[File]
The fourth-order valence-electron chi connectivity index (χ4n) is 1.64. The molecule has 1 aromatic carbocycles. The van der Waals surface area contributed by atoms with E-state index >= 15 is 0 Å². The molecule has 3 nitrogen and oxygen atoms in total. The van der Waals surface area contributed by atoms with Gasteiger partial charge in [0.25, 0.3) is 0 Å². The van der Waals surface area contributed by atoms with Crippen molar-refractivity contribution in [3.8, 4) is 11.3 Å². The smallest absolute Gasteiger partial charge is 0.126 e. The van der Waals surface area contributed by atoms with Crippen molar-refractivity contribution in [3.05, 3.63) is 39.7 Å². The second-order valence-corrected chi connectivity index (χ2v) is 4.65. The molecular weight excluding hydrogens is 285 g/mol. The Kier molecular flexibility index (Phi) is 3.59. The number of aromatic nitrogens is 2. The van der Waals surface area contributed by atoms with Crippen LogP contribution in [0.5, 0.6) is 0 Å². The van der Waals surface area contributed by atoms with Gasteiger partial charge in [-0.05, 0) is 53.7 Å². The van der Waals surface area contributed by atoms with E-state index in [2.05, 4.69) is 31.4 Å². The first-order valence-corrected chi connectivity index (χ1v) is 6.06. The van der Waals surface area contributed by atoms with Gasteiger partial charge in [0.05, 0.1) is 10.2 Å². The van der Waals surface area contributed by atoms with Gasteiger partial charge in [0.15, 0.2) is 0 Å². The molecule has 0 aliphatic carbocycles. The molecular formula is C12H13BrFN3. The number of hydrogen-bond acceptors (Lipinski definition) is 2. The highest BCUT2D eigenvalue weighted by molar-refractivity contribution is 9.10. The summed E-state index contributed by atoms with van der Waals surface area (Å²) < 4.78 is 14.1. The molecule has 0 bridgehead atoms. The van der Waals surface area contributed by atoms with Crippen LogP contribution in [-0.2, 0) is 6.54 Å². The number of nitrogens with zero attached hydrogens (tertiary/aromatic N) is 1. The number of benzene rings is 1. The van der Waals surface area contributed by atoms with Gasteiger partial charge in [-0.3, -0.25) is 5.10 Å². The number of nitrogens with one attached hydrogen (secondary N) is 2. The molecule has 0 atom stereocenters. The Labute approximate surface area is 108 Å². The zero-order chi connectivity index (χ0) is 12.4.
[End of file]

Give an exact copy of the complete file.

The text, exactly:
The fourth-order valence-electron chi connectivity index (χ4n) is 1.64. The molecule has 1 aromatic carbocycles. The van der Waals surface area contributed by atoms with E-state index >= 15 is 0 Å². The molecule has 3 nitrogen and oxygen atoms in total. The van der Waals surface area contributed by atoms with Gasteiger partial charge in [0.25, 0.3) is 0 Å². The van der Waals surface area contributed by atoms with Crippen molar-refractivity contribution in [3.8, 4) is 11.3 Å². The smallest absolute Gasteiger partial charge is 0.126 e. The van der Waals surface area contributed by atoms with Crippen molar-refractivity contribution in [3.05, 3.63) is 39.7 Å². The second-order valence-corrected chi connectivity index (χ2v) is 4.65. The molecular weight excluding hydrogens is 285 g/mol. The Kier molecular flexibility index (Phi) is 3.59. The number of aromatic nitrogens is 2. The van der Waals surface area contributed by atoms with Crippen LogP contribution in [0.5, 0.6) is 0 Å². The van der Waals surface area contributed by atoms with Gasteiger partial charge in [-0.05, 0) is 53.7 Å². The van der Waals surface area contributed by atoms with E-state index in [2.05, 4.69) is 31.4 Å². The first-order valence-corrected chi connectivity index (χ1v) is 6.06. The van der Waals surface area contributed by atoms with Gasteiger partial charge in [0.05, 0.1) is 10.2 Å². The van der Waals surface area contributed by atoms with Gasteiger partial charge in [0.15, 0.2) is 0 Å². The molecule has 0 aliphatic carbocycles. The molecular formula is C12H13BrFN3. The number of hydrogen-bond acceptors (Lipinski definition) is 2. The highest BCUT2D eigenvalue weighted by molar-refractivity contribution is 9.10. The summed E-state index contributed by atoms with van der Waals surface area (Å²) < 4.78 is 14.1. The molecule has 0 bridgehead atoms. The van der Waals surface area contributed by atoms with Crippen LogP contribution in [-0.2, 0) is 6.54 Å². The number of nitrogens with zero attached hydrogens (tertiary/aromatic N) is 1. The number of benzene rings is 1. The van der Waals surface area contributed by atoms with Gasteiger partial charge in [-0.3, -0.25) is 5.10 Å². The number of nitrogens with one attached hydrogen (secondary N) is 2. The molecule has 0 atom stereocenters. The Labute approximate surface area is 108 Å². The zero-order chi connectivity index (χ0) is 12.4.